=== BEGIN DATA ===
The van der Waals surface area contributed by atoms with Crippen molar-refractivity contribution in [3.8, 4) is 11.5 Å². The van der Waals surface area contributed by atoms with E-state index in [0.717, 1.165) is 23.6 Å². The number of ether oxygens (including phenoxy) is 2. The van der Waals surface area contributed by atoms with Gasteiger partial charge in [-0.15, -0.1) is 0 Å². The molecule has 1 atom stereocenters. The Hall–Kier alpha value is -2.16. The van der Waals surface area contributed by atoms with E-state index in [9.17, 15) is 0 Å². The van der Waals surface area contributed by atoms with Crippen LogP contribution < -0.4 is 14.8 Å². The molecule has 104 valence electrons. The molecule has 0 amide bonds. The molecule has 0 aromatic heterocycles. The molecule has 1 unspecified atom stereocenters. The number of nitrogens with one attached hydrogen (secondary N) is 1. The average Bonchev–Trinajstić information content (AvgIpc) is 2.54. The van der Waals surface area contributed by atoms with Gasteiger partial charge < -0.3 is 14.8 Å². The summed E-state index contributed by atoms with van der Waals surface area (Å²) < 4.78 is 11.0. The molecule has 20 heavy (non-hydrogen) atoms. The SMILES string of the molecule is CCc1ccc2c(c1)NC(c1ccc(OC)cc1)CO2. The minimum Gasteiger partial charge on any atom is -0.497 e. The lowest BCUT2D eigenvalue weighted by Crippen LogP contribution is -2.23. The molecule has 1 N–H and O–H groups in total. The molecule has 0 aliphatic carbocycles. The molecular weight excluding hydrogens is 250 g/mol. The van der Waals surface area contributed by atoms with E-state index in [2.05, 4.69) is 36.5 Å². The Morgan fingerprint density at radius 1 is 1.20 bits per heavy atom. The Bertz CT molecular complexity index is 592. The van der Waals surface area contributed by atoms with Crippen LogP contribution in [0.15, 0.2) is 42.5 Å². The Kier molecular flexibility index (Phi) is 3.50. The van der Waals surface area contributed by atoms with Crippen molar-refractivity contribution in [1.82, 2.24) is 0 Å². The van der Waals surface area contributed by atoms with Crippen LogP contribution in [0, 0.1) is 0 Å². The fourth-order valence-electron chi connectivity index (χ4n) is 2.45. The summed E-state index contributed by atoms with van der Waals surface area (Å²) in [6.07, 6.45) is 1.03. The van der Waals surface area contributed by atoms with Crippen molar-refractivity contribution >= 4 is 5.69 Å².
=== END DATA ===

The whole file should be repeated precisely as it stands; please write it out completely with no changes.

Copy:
The van der Waals surface area contributed by atoms with Crippen molar-refractivity contribution in [3.8, 4) is 11.5 Å². The van der Waals surface area contributed by atoms with E-state index in [0.717, 1.165) is 23.6 Å². The number of ether oxygens (including phenoxy) is 2. The van der Waals surface area contributed by atoms with Gasteiger partial charge in [-0.15, -0.1) is 0 Å². The molecule has 1 atom stereocenters. The Hall–Kier alpha value is -2.16. The van der Waals surface area contributed by atoms with E-state index in [9.17, 15) is 0 Å². The van der Waals surface area contributed by atoms with Crippen LogP contribution < -0.4 is 14.8 Å². The molecule has 104 valence electrons. The molecule has 0 amide bonds. The molecule has 0 aromatic heterocycles. The molecule has 1 unspecified atom stereocenters. The number of nitrogens with one attached hydrogen (secondary N) is 1. The average Bonchev–Trinajstić information content (AvgIpc) is 2.54. The van der Waals surface area contributed by atoms with Gasteiger partial charge < -0.3 is 14.8 Å². The summed E-state index contributed by atoms with van der Waals surface area (Å²) < 4.78 is 11.0. The molecule has 20 heavy (non-hydrogen) atoms. The SMILES string of the molecule is CCc1ccc2c(c1)NC(c1ccc(OC)cc1)CO2. The minimum Gasteiger partial charge on any atom is -0.497 e. The lowest BCUT2D eigenvalue weighted by Crippen LogP contribution is -2.23. The molecule has 1 N–H and O–H groups in total. The molecule has 0 aliphatic carbocycles. The molecular weight excluding hydrogens is 250 g/mol. The van der Waals surface area contributed by atoms with E-state index in [2.05, 4.69) is 36.5 Å². The Morgan fingerprint density at radius 1 is 1.20 bits per heavy atom. The Bertz CT molecular complexity index is 592. The van der Waals surface area contributed by atoms with Crippen LogP contribution in [0.15, 0.2) is 42.5 Å². The Kier molecular flexibility index (Phi) is 3.50. The van der Waals surface area contributed by atoms with Crippen molar-refractivity contribution in [1.82, 2.24) is 0 Å². The van der Waals surface area contributed by atoms with Crippen LogP contribution in [0, 0.1) is 0 Å². The fourth-order valence-electron chi connectivity index (χ4n) is 2.45. The summed E-state index contributed by atoms with van der Waals surface area (Å²) in [6.07, 6.45) is 1.03. The van der Waals surface area contributed by atoms with Crippen molar-refractivity contribution >= 4 is 5.69 Å².